Most foreign exchange majors stayed within narrow ranges during today’s Asian session as traders were awaiting key business survey data out of the Eurozone and the United States later in the day.
The only big mover was the New Zealand dollar, which continued to post heavy losses as the country was seen getting a coalition government whose policies could have a negative impact on the currency. In particular, the new Labor-led government could push for the Reserve Bank to include unemployment as well as inflation in its mandate. According to analysts, this could lead to a delay of higher interest rates from the RBNZ. The new government would also raise the minimum wage, curb immigration and put limits on foreign buyers of housing. This led the kiwi dollar to a fresh 5-month low against the greenback at 0.6918; well below the psychological 70 cent mark which had acted as support before news of the outcome of the coalition talks broke. The kiwi’s daily losses were about 0.6%.
The aussie also sold off sharply against the US dollar to trade at 0.7780; losing around 0.3% on the day.
Concerning the US dollar, there was little news flow as the market was awaiting President Trump’s choice for the nomination of Federal Reserve Chair. The three leading candidates were the current Chair Janet Yellen, Stanford Professor John Taylor and Fed Governor Jerome Powell. A decision would be taken “very soon” according to Trump. The current Fed Chair will step down in February of 2018.
Traders were hesitant of pushing the euro too much in one direction ahead of the European Central Bank meeting on Thursday when the ECB is expected to announce its plans for a further reduction in monthly asset purchases in 2018. There were important developments ahead for Catalonia, where the crisis seems to be escalating after Madrid decided to sack the regional government and call for regional elections during the weekend. Spain’s national parliament was set to vote on revoking the region’s autonomy on Friday. In return, Catalan independence leaders called for disobedience to Madrid’s rule in that event. Political uncertainty was seen as weighing on the euro, although at 1.1748 the single currency did not appear too worried about the repercussions from the crisis.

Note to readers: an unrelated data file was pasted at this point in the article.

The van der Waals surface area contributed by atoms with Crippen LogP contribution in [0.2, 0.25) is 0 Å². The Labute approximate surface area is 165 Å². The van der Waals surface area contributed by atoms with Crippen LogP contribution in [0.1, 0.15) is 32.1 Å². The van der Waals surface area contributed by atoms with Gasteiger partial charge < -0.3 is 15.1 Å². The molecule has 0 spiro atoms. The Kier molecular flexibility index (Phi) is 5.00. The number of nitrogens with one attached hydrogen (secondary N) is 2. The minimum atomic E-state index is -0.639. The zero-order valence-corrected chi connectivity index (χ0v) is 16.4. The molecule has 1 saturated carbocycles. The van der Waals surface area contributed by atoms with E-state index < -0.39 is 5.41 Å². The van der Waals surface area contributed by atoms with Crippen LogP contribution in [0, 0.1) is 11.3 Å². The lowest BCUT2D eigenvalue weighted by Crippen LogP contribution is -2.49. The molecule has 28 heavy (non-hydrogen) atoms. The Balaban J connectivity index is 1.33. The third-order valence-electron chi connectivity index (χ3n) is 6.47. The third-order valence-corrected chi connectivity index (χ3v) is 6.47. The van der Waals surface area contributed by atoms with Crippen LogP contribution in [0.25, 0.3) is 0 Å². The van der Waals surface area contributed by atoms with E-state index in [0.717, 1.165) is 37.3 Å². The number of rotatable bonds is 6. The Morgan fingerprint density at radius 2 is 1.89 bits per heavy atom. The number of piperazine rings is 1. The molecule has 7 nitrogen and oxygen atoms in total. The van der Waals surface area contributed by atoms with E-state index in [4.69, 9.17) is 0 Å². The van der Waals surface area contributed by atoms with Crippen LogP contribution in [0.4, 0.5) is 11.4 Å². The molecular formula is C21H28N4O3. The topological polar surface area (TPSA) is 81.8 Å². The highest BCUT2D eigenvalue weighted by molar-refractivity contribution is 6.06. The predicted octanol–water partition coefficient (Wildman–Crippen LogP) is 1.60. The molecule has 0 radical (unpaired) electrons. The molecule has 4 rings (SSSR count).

Although US stock indices closed in the negative the previous day, Japan’s Nikkei extended its record run to 16 consecutive days of gains. The victory by Prime Minister Abe during the weekend’s elections seems to have boosted sentiment and optimism that stimulus policies will continue. The dollar rebounded versus the yen to come back to around 113.69 from a session low of 113.29.
Gold gained to around $1280 an ounce as it took advantage of some modest dollar weakness during the Monday’s US session.
Looking ahead, after the release of Eurozone PMIs, the US session will feature the Markit PMI, Richmond Fed manufacturing PMI and API crude oil inventories later.